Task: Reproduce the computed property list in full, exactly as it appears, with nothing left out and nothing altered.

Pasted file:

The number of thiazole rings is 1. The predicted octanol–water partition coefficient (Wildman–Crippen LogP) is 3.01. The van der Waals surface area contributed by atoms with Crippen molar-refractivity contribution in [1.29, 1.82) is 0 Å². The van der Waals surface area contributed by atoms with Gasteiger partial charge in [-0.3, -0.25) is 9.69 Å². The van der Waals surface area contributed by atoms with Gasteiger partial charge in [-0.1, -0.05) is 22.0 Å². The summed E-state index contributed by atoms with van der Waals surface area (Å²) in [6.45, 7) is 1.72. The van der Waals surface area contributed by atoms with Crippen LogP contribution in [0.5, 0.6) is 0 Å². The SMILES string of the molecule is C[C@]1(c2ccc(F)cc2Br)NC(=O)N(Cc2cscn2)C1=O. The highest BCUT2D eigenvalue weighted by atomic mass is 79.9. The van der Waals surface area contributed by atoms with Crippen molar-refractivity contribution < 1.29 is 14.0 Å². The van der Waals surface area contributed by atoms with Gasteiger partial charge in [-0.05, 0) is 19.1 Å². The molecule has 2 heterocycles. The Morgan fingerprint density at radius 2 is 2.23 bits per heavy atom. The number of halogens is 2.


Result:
The number of thiazole rings is 1. The predicted octanol–water partition coefficient (Wildman–Crippen LogP) is 3.01. The van der Waals surface area contributed by atoms with Crippen molar-refractivity contribution in [1.29, 1.82) is 0 Å². The van der Waals surface area contributed by atoms with Gasteiger partial charge in [-0.3, -0.25) is 9.69 Å². The van der Waals surface area contributed by atoms with Gasteiger partial charge in [-0.1, -0.05) is 22.0 Å². The summed E-state index contributed by atoms with van der Waals surface area (Å²) in [6.45, 7) is 1.72. The van der Waals surface area contributed by atoms with Crippen LogP contribution in [0.5, 0.6) is 0 Å². The SMILES string of the molecule is C[C@]1(c2ccc(F)cc2Br)NC(=O)N(Cc2cscn2)C1=O. The highest BCUT2D eigenvalue weighted by atomic mass is 79.9. The van der Waals surface area contributed by atoms with Crippen molar-refractivity contribution < 1.29 is 14.0 Å². The van der Waals surface area contributed by atoms with Gasteiger partial charge in [-0.05, 0) is 19.1 Å². The molecule has 2 heterocycles. The Morgan fingerprint density at radius 2 is 2.23 bits per heavy atom. The number of halogens is 2.